Friday, November 5, 2010

Short Memory

"You can’t improve a design when you’re emotionally attached to past decisions. Improvements come from flexibility and openness." A quote from the 37signals blog.

This brings me back to diverse thinking and confirmation bias. The longer we work on a problem, the more focused we are. The good part is that we tune out the unimportant and distractions, but the downside is that we are less open to a new insight which might lead to a better solution.

How does one achieve a balance between focus and freshness? One way is to have several projects going at once (who doesn't) but rather than flitting back-and-forth in a feeble attempt to multi-task, I think you should dedicate significant chunks of time and effort to one problem. Then switch to another without re-visiting the first problem for some time. When you return to the initial problem you can't help but have a fresh perspective. You've also allowed for some incubation to occur. The longer you've worked on a project, the harder it is to return with a fresh perspective. That's where the challenge is.

The time spent devoted to one project is a factor you can play with. If it is a project you're familiar with, you can stay away from it for some time. For a new, unfamiliar project, don't stay away too long because you may end up spending too much time refreshing your memory.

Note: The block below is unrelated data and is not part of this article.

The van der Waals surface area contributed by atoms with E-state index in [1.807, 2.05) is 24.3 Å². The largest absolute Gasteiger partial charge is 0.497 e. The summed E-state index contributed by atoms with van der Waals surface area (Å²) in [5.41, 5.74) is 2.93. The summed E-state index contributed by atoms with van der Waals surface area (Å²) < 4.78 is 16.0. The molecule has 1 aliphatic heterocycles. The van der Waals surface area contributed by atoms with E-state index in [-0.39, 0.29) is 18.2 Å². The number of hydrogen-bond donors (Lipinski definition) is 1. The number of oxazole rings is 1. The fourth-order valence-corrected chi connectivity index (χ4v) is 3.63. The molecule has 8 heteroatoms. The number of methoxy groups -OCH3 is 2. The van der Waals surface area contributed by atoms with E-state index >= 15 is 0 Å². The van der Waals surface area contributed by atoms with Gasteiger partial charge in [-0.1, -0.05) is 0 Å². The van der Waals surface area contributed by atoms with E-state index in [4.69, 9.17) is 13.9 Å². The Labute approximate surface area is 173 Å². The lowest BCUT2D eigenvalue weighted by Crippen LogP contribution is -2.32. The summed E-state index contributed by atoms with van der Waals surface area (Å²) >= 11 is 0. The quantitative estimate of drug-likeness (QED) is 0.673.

Monday, November 1, 2010

Technical Report Writing

Communication is one of a problem solver's core competencies. NASA has put together a guide for its staff on writing technical reports and it's out there for free on the internet. While it can be of help in documenting your work, it is helpful in other ways.

Chapter 1, Stages of Report Preparation, could also be though of as a high-level overview of stages of problem solving.
  1. Gathering of data,
  2. analyzing to extract information,
  3. outlining to highlight missing information,
  4. writing to build knowledge, and
  5. revision to perfect communication and knowledge transfer
When faced with a problem. Don't just jump in aimlessly, gather your data, analyze it to diagnose the problem better, outline possible solutions. Write (or implement) a solution and finally, revise the solution to perfect it and address any oversights or limitations.